Friedrich Spanheim

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Woodcut of Friedrich Spanheim Woodcut of Friedrich Spanheim the elder (1600, 1649).jpg
Woodcut of Friedrich Spanheim

Friedrich Spanheim the elder (January 1, 1600, Amberg – May 14, 1649, Leiden) was a Calvinistic theology professor at the University of Leiden.

Amberg Place in Bavaria, Germany

Amberg is a town in Bavaria, Germany. It is located in the Upper Palatinate, roughly halfway between Regensburg and Bayreuth. In 2013, over 41,000 people lived in the town.

Leiden City and municipality in South Holland, Netherlands

Leiden is a city and municipality in the province of South Holland, Netherlands. The municipality of Leiden had a population of 123,856 in August 2017, but the city forms one densely connected agglomeration with its suburbs Oegstgeest, Leiderdorp, Voorschoten and Zoeterwoude with 206,647 inhabitants. The Netherlands Central Bureau of Statistics (CBS) further includes Katwijk in the agglomeration which makes the total population of the Leiden urban agglomeration 270,879, and in the larger Leiden urban area also Teylingen, Noordwijk, and Noordwijkerhout are included with in total 348,868 inhabitants. Leiden is located on the Oude Rijn, at a distance of some 20 kilometres from The Hague to its south and some 40 km (25 mi) from Amsterdam to its north. The recreational area of the Kaag Lakes (Kagerplassen) lies just to the northeast of Leiden.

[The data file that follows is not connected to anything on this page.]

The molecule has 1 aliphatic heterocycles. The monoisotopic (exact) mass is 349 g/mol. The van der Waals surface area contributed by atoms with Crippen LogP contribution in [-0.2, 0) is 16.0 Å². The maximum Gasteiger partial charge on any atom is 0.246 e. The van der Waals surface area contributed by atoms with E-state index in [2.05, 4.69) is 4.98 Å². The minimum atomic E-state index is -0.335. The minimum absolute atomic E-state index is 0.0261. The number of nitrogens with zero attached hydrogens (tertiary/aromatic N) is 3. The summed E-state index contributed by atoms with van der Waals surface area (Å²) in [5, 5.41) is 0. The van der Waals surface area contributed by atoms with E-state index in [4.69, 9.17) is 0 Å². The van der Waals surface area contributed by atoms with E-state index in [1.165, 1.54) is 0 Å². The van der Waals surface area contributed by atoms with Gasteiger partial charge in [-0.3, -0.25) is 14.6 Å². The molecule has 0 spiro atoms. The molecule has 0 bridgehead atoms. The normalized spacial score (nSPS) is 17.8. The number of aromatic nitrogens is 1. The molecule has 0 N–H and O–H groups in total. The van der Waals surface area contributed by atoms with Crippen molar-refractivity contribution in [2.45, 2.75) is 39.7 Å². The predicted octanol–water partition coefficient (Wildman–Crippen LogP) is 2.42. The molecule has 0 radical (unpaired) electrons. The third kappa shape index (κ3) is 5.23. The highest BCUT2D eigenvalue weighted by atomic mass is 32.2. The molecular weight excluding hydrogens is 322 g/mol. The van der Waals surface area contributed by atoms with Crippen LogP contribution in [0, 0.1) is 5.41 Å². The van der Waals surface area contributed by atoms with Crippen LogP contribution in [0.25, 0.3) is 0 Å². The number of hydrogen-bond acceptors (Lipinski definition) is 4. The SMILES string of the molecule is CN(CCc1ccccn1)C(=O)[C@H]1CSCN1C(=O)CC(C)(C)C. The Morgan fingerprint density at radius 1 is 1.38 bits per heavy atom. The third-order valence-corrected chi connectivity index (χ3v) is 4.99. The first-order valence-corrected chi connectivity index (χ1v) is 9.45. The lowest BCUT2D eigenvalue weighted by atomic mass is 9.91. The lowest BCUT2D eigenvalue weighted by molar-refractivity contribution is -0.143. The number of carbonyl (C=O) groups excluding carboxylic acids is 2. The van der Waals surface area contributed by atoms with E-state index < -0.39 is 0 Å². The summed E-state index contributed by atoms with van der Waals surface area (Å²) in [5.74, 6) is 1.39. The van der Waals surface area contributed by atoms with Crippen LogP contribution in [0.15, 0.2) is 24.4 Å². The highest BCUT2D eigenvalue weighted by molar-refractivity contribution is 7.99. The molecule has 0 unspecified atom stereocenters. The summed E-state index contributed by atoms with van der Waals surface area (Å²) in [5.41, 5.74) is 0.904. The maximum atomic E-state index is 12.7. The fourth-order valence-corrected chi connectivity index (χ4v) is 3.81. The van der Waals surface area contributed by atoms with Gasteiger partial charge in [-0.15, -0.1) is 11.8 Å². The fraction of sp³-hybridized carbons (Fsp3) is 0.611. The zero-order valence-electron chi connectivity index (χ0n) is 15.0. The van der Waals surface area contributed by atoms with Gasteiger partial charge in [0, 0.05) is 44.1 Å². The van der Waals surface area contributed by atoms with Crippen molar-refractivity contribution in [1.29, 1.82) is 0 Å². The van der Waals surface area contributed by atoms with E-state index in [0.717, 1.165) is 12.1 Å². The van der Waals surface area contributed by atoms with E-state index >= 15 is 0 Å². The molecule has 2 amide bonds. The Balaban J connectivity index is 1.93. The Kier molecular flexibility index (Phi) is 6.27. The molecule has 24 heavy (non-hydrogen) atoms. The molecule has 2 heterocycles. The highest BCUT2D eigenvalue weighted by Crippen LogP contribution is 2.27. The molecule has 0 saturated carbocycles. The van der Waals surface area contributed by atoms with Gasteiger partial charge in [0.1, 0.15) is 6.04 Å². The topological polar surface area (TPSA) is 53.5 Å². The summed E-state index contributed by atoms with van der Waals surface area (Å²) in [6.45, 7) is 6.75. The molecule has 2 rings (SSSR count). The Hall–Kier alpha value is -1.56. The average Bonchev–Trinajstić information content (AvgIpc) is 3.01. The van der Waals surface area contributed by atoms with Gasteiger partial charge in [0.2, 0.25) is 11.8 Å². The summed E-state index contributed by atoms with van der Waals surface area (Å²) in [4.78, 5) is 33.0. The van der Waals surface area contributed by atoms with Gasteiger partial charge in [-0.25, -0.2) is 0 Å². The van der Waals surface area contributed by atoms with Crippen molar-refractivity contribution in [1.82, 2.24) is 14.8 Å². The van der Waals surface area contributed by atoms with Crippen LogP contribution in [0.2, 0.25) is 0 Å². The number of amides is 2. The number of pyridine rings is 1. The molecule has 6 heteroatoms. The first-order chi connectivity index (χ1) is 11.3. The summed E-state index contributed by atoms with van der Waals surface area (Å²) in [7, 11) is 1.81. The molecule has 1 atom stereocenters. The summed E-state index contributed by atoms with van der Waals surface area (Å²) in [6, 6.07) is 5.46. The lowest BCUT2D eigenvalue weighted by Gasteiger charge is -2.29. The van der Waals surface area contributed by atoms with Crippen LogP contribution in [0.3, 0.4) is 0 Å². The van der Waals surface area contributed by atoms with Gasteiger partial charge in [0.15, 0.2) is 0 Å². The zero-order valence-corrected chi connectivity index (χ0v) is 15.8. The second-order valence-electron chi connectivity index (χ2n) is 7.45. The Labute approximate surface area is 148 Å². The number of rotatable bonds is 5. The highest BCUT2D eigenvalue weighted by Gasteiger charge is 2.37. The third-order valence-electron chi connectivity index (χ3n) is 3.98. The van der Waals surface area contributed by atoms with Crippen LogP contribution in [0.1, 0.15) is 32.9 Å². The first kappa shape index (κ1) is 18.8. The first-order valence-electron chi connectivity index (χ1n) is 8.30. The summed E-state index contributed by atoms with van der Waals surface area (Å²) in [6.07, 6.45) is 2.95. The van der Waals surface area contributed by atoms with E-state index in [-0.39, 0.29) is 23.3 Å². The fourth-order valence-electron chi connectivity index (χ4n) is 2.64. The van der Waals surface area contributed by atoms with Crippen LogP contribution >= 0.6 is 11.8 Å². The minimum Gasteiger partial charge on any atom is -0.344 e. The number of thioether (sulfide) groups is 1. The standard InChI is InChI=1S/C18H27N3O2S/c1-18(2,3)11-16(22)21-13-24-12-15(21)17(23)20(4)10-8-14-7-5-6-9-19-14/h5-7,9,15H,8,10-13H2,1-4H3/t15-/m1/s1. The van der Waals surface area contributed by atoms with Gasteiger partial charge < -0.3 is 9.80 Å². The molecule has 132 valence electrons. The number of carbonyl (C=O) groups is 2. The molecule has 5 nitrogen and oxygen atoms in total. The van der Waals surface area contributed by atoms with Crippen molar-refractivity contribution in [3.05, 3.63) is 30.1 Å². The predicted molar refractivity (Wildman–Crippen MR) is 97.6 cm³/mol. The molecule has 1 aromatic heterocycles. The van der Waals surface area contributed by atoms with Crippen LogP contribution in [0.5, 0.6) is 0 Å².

Calvinism Protestant branch of Christianity

Calvinism is a major branch of Protestantism that follows the theological tradition and forms of Christian practice set down by John Calvin and other Reformation-era theologians.

Contents

Life

He entered in 1614 the University of Heidelberg where he studied philology and philosophy, and in 1619 removed to Geneva to study theology. In 1621 he became tutor in the house of Jean de Bonne, Baron de Vitrolle, governor of Embrun in Dauphiné, and after three years he visited Geneva, and Paris, and England, returning to Geneva in 1626 and becoming professor of philosophy. In 1631 he went over to the theological faculty, and was rector of the academy from 1633 to 1637.